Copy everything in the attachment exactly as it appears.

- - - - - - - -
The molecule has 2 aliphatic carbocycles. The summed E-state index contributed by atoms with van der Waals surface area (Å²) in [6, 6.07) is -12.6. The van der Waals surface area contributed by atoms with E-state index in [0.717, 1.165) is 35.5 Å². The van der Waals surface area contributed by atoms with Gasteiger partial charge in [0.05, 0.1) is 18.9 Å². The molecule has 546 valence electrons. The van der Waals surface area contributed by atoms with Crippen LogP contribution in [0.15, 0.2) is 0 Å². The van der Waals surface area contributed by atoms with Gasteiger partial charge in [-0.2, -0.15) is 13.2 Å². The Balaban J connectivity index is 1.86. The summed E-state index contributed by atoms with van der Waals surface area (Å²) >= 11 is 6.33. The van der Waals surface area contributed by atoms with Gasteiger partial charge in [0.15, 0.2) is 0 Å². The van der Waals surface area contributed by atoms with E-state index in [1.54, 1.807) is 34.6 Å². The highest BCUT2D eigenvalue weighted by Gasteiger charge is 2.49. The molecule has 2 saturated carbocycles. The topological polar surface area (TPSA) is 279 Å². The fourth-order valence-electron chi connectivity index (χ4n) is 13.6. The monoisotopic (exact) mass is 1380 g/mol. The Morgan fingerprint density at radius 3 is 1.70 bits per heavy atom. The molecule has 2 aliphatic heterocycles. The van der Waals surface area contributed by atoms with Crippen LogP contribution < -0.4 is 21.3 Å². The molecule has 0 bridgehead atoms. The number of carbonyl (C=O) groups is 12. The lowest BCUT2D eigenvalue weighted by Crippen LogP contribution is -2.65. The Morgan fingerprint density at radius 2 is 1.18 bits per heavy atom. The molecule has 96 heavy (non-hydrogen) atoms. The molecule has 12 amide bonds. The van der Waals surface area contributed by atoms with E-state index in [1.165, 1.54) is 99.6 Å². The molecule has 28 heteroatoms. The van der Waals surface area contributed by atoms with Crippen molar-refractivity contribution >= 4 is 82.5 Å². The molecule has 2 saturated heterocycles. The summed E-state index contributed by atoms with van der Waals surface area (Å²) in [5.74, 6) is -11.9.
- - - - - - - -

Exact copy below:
The molecule has 2 aliphatic carbocycles. The summed E-state index contributed by atoms with van der Waals surface area (Å²) in [6, 6.07) is -12.6. The van der Waals surface area contributed by atoms with E-state index in [0.717, 1.165) is 35.5 Å². The van der Waals surface area contributed by atoms with Gasteiger partial charge in [0.05, 0.1) is 18.9 Å². The molecule has 546 valence electrons. The van der Waals surface area contributed by atoms with Crippen LogP contribution in [0.15, 0.2) is 0 Å². The van der Waals surface area contributed by atoms with Gasteiger partial charge in [-0.2, -0.15) is 13.2 Å². The Balaban J connectivity index is 1.86. The summed E-state index contributed by atoms with van der Waals surface area (Å²) >= 11 is 6.33. The van der Waals surface area contributed by atoms with Gasteiger partial charge in [0.15, 0.2) is 0 Å². The van der Waals surface area contributed by atoms with E-state index in [1.54, 1.807) is 34.6 Å². The highest BCUT2D eigenvalue weighted by Gasteiger charge is 2.49. The molecule has 2 saturated carbocycles. The topological polar surface area (TPSA) is 279 Å². The fourth-order valence-electron chi connectivity index (χ4n) is 13.6. The monoisotopic (exact) mass is 1380 g/mol. The Morgan fingerprint density at radius 3 is 1.70 bits per heavy atom. The molecule has 2 aliphatic heterocycles. The van der Waals surface area contributed by atoms with Crippen LogP contribution < -0.4 is 21.3 Å². The molecule has 0 bridgehead atoms. The number of carbonyl (C=O) groups is 12. The lowest BCUT2D eigenvalue weighted by Crippen LogP contribution is -2.65. The Morgan fingerprint density at radius 2 is 1.18 bits per heavy atom. The molecule has 96 heavy (non-hydrogen) atoms. The molecule has 12 amide bonds. The van der Waals surface area contributed by atoms with E-state index in [1.165, 1.54) is 99.6 Å². The molecule has 28 heteroatoms. The van der Waals surface area contributed by atoms with Crippen molar-refractivity contribution >= 4 is 82.5 Å². The molecule has 2 saturated heterocycles. The summed E-state index contributed by atoms with van der Waals surface area (Å²) in [5.74, 6) is -11.9.